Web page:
When Brock Turner was handed down a sentence of just six months in prison for a sexual assault case that occurred on the Stanford University campus in 2015, a collective outrage at the light sentence eventually led to a successful recall campaign against the judge who decided the case, Aaron Persky. Many activists, especially those who decried a wealthy white man such as Turner punished so lightly, cheered—at least, at first. The fallout from Persky’s recall has, paradoxically, led to even harsher sentences handed down throughout California, particularly to people of color.
This moral puzzle is the subject of “The Recall: Reframed,” a short documentary from Rebecca Richman Cohen (“Untouchable”) which has made the festival circuit and premiere this month on MSNBC.
“It seemed like a real opportunity for us because I think the mainstream media by and large got this story wrong, and didn’t give it the nuance that it needed and deserved,” Cohen said recently on a phone call.
In the wake of George Floyd’s murder by the police in 2020, questions of what justice looked like were ripe for reexamining, including in the Persky recall situation, Cohen told me that it was a chance to not just “see seeking justice for survivors of sexual violence [not] as something that had to stand in opposition to the movement [against] mass incarceration, but to be able to reframe it in a way that we could look holistically to see if they could both act together.”
Indeed, the activists who campaigned for Persky’s ouster from the bench were well-intentioned, especially given that Turner received a sentence that was shocking in how lenient it was. What the experts interviewed in “The Recall: Reframed” say is nonetheless that Persky followed the sentencing guidelines. Removing him from his judgeship only made racial disparities in sentencing in California worse than before.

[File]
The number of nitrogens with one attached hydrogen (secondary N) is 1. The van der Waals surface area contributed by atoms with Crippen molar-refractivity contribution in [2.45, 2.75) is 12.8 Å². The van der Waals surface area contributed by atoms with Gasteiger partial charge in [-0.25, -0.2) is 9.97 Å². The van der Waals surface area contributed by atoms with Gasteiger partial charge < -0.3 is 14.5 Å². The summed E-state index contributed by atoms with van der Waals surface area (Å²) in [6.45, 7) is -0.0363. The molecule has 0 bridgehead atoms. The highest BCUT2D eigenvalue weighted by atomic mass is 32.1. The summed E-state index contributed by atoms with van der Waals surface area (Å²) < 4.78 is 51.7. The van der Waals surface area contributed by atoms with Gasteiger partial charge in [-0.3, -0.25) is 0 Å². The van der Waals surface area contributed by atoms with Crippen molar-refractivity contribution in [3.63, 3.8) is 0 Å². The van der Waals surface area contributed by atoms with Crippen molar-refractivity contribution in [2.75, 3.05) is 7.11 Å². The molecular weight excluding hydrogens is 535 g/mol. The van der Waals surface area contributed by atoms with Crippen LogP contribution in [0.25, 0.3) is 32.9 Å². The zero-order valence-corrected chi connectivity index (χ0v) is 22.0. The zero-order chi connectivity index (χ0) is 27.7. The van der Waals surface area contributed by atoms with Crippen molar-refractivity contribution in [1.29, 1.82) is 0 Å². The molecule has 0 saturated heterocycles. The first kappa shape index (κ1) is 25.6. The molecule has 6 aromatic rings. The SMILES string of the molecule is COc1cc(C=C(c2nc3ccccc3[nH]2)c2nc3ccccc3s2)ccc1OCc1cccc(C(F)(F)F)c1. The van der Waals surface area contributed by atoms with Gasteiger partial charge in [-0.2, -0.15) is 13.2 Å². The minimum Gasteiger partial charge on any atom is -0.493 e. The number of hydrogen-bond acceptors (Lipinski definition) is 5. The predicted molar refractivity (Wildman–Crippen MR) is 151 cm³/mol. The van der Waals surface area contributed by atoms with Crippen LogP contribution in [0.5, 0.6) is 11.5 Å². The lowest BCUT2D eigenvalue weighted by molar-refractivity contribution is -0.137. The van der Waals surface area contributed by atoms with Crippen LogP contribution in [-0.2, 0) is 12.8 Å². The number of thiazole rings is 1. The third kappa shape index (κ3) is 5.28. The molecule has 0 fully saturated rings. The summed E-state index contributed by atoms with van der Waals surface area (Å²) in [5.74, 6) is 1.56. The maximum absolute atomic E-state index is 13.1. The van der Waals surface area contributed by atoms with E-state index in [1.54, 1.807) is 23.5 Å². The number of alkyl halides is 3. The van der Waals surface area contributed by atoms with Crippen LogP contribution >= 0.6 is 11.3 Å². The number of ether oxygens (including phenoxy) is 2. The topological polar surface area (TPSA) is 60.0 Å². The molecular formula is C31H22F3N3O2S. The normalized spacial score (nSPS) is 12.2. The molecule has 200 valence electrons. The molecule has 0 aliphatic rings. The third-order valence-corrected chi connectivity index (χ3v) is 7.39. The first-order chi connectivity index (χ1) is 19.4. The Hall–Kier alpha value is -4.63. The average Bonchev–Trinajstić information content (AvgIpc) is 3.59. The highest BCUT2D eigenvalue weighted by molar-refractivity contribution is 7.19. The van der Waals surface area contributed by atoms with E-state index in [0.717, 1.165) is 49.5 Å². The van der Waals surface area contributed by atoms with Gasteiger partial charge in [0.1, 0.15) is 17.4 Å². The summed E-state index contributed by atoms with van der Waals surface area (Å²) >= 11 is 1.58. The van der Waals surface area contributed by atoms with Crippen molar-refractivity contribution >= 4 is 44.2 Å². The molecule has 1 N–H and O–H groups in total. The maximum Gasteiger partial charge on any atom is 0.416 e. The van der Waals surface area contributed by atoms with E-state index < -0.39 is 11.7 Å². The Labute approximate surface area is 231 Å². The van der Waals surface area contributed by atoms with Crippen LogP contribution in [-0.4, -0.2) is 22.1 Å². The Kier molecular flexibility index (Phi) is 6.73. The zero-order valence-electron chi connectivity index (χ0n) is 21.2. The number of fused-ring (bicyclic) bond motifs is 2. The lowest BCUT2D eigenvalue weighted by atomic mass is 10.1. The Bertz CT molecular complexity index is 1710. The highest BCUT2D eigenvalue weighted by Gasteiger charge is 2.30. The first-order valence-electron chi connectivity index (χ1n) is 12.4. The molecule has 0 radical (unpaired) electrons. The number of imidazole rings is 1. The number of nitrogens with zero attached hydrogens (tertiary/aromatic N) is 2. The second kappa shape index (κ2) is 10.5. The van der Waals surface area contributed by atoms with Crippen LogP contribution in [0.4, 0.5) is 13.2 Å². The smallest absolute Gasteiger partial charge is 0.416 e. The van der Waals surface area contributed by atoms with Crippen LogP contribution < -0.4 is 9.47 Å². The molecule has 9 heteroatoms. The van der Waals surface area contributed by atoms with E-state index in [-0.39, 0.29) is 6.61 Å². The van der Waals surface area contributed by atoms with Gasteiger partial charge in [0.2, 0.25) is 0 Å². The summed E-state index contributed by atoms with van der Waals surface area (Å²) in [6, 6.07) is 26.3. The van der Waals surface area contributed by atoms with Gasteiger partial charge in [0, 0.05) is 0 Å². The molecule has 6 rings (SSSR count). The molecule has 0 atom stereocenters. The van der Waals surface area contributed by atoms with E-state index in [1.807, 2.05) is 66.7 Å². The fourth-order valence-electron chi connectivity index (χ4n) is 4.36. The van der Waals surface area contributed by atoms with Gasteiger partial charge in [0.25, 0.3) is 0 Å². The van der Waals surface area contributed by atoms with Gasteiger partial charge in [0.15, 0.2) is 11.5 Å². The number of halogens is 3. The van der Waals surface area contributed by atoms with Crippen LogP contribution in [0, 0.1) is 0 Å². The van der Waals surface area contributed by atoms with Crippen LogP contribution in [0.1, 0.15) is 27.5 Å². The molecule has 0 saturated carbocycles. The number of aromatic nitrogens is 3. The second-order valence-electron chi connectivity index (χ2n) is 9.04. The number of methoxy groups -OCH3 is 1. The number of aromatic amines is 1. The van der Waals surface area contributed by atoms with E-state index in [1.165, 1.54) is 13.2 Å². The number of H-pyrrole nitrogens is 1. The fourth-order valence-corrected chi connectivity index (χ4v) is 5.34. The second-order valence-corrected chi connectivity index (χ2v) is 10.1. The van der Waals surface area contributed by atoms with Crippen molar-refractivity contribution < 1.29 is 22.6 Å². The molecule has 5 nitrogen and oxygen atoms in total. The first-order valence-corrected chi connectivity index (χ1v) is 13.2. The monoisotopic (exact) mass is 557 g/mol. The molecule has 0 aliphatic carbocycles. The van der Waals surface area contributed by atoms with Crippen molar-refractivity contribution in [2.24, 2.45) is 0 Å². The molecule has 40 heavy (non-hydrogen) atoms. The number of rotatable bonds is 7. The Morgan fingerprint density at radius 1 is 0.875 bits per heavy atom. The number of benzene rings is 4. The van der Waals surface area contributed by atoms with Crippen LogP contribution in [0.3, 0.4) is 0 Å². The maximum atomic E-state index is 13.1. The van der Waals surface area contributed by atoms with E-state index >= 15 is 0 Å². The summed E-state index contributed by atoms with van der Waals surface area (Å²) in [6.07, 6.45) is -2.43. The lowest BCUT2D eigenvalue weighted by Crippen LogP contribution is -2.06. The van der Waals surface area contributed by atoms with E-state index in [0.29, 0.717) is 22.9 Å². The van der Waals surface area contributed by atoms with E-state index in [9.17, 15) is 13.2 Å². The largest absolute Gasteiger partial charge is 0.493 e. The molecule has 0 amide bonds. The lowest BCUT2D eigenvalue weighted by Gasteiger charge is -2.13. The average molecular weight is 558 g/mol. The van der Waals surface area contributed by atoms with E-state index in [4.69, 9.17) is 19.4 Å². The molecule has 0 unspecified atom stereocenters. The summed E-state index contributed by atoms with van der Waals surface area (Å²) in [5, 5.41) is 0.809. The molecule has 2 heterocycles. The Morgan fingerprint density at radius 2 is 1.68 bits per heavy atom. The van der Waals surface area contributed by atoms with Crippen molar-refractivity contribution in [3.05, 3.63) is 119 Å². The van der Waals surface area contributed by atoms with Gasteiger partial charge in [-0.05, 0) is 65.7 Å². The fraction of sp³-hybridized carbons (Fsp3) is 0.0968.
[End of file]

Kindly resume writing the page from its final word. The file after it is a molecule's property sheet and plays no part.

“Public defenders and law professors who spoke out at the time said the effect of the recall isn’t going to be to combat white privilege, the effect will be that sentencing increases,” Cohen said. “And because of the systemic biases that are baked into the criminal legal system, those will disproportionately fall on the people you’re claiming to serve.”
And recalling a judge for one sentence viewed as not harsh enough won’t reduce those racial sentencing disparities. Rather, at a time when justice reform is on so many people’s minds, it will drive up the length of sentences, as the experts in “The Recall: Reframed” say in the film.
“I really do believe that the recall was supported by very well-intentioned people who were angry about all of the right things, who are angry at the things that I’m angry about,” said Cohen, who is also a lawyer and instructor at Harvard. “[They] were angry about the disparity in sentencing between a white privileged college kid and low-income and people of color, and desperately wanted to change that.”
Furthermore, the recall campaign against Persky focused time, resources and energy away from discussions about sentencing reform and better tailoring sentences to specific crimes rather than bowing to entrenched minimum sentencing guidelines.